This type of retainer is typically a single, up-front payment to the lawyer simply for being available to the client—the attorney commits to future legal work for a specific period of time, regardless of inconvenience or workload constraints.  The classic retainer is not for legal services, and is therefore earned upon receipt, whether or not the attorney performs any services for the client (i.e., it is nonrefundable). See Agusta & Ross v. Trancamp Contr., 193 Misc.2d 781, 785-86 (N.Y. Civ. Ct. 2002) (general retainer compensates a lawyer for “agree[ing] implicitly to turn down other work opportunities that might interfere with his ability to perform the retainer-client’s needs” and “giv[ing] up the right to be retained by a host of clients whose interests might conflict with those of the retainer-client”).

Because the classic retainer is earned upon receipt and is nonrefundable, it without a doubt provides the most protection against would-be creditors.  However, the classic retainer is really only “classic” in the sense that it relates to antiquity.  Indeed, it is difficult to imagine a situation in the modern practice of law where a client would want to pay a classic retainer.  And attorneys would be remiss to draw up a nonrefundable classic retainer agreement unless certain specific conditions are met.

In general, under New York Rule of Professional Conduct 1.5(d)(4), “[a] lawyer shall not enter into an arrangement for, charge or collect … a nonrefundable retainer fee.” Further, under Rule 1.16(e), fees paid to a lawyer in advance for legal services are nonrefundable only to the extent they have been earned by the lawyer: “upon termination of representation, a lawyer shall promptly refund any part of a fee paid in advance that has not been earned.” See also Matter of Cooperman, 83 N.Y.2d 465, 471 (1994) (holding that nonrefundable retainer fee agreements clash with public policy and transgress the rules of professional conduct; affirming lower court decision that the use of nonrefundable fee arrangements warranted two-year suspension.); Gala Enterprises, 970 F. Supp. at 219 (narrowly construing the holding in Cooperman, and holding that only retainers with express non-refundability language are invalid per se).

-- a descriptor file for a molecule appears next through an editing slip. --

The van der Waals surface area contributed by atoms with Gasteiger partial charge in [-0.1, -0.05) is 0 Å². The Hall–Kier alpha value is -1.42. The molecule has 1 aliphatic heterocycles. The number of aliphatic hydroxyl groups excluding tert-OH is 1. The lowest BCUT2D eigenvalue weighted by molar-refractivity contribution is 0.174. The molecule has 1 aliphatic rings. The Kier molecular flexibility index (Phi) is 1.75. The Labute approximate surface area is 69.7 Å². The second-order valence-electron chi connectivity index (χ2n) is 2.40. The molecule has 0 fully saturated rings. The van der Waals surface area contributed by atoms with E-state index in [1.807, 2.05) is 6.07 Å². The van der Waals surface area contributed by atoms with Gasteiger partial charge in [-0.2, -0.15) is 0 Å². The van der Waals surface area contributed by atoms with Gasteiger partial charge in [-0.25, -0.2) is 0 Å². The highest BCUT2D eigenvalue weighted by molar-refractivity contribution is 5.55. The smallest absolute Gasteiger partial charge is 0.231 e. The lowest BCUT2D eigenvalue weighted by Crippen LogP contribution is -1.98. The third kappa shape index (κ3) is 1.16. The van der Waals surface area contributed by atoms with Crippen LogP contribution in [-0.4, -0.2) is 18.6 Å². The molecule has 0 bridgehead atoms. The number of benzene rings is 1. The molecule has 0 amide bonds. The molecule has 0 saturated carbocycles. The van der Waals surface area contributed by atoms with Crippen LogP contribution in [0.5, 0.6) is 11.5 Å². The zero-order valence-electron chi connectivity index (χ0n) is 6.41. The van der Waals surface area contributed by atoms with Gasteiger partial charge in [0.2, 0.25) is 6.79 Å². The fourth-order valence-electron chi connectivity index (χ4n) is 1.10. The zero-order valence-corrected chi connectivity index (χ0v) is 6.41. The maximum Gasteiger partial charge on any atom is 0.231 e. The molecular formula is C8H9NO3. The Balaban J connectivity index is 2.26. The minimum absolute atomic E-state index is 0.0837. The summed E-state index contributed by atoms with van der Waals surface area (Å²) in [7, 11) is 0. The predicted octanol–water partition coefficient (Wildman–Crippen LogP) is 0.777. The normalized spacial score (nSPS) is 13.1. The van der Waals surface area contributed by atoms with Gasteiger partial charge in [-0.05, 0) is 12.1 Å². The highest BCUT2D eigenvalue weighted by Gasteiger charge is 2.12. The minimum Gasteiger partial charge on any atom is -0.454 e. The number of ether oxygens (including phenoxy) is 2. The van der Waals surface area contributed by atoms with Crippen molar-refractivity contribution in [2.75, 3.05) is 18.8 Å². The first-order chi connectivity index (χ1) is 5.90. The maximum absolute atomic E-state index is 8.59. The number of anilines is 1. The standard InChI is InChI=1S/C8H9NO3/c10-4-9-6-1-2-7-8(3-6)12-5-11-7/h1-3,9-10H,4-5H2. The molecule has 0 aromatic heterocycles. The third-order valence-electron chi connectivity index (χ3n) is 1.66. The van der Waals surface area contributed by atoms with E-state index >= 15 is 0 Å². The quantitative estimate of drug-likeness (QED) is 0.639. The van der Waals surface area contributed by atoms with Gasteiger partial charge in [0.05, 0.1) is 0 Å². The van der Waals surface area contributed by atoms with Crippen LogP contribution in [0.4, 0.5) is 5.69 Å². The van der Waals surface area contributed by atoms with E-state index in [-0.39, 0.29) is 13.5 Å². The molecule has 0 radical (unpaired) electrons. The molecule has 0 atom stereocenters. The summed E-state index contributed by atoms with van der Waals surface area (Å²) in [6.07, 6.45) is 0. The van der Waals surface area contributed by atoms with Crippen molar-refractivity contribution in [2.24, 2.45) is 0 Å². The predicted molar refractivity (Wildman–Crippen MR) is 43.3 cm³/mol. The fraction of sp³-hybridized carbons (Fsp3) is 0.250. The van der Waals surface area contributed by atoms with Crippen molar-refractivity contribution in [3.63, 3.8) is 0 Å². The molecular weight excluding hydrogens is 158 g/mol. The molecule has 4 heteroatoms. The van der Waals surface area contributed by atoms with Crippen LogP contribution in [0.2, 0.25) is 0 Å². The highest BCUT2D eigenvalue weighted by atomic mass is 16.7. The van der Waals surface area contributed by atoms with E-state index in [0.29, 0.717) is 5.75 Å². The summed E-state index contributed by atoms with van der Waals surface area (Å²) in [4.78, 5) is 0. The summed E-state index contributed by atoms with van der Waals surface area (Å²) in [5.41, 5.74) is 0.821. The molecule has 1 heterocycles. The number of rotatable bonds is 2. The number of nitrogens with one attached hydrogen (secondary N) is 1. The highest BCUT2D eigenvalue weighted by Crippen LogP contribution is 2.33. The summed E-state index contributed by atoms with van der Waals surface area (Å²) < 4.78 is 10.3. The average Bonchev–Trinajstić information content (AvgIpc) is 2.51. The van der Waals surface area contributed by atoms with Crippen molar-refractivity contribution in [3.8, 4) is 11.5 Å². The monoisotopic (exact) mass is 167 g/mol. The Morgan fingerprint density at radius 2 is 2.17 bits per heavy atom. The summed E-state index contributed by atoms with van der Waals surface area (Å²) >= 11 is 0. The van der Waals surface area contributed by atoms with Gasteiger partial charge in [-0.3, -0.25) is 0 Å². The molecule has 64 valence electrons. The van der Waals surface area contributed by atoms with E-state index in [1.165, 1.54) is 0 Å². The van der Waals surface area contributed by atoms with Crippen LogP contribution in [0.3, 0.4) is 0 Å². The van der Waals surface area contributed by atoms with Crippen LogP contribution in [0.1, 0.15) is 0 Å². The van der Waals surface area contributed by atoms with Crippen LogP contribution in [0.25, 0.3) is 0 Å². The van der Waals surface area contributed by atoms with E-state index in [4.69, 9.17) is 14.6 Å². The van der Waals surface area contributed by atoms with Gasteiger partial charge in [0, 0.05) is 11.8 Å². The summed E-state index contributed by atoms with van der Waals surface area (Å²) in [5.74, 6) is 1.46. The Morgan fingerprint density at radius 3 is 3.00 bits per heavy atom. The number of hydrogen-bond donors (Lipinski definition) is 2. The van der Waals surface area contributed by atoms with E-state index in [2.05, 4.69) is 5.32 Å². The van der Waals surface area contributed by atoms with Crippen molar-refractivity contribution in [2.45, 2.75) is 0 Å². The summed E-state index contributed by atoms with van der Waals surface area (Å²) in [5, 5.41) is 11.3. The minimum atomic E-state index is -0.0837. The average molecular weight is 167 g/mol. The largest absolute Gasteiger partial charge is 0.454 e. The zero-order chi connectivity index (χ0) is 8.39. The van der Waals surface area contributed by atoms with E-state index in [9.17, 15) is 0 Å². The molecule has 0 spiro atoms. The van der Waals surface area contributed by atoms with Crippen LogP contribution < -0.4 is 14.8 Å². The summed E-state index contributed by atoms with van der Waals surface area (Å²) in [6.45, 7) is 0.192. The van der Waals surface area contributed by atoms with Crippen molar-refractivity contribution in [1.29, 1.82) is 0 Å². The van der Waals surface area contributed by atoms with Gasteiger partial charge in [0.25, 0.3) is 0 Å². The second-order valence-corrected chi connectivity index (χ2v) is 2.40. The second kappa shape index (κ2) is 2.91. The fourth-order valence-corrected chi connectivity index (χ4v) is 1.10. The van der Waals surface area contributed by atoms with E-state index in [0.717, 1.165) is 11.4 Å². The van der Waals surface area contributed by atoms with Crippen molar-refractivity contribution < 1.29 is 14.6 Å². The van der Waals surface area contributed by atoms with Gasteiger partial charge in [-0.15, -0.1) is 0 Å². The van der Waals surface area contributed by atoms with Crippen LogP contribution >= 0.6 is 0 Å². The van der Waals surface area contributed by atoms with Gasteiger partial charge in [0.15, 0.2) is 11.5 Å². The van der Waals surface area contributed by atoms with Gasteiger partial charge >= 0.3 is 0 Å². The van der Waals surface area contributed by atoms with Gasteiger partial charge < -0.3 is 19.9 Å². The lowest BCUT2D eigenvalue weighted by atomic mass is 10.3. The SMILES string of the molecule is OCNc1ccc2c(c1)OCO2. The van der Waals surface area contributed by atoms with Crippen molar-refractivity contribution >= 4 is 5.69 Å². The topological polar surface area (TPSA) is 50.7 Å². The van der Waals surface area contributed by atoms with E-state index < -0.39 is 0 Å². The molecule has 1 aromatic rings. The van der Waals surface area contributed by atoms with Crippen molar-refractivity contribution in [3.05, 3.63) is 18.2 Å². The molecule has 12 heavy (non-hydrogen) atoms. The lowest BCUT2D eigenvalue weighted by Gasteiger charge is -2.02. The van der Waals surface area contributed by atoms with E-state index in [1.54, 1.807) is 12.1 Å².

The Security Retainer

While the classic retainer might offer the attorney the most security, the security retainer offers little defense against a client’s future creditors.  Typically, payments pursuant to a security retainer are placed in an escrow or trust account to be drawn upon only as the fee is earned.  In other words, the security retainer remains the property of the client until the attorney applies it to charges for services rendered.

So long as the client retains an interest in escrowed funds, the escrow account is attachable.  Under New York law, a security retainer may be attached so long as it is subject to the client’s “present or future control,” or is required to be returned to the client if not used to pay for services rendered. See, e.g., Lang v. State of New York, 258 A.D.2d 165, 171 (1st Dept. 1999); Potter v. MacLean, 75 A.D.3d 686, 687 (3d Dept. 2010) (defendant owed more than $20,000 in arrears on child support obligations and subsequently paid law firm a $15,000 retainer fee; the court found that the retainer fee, which was held in escrow, was subject to restraining order); M.M. v. T.M., 17 N.Y.S.3d 588, 599 (N.Y. Sup. Ct. 2015) (wife’s restraining notice against husband’s attorney’s security retainer was valid and enforceable); see also Pahlavi v. Laidlaw Holdings, 180 A.D.2d 595, 595-96 (1st Dept. 1992) (judgment debtor deposited $50,000 with his attorney after receipt of a restraining order and the court ordered his law firm to return them).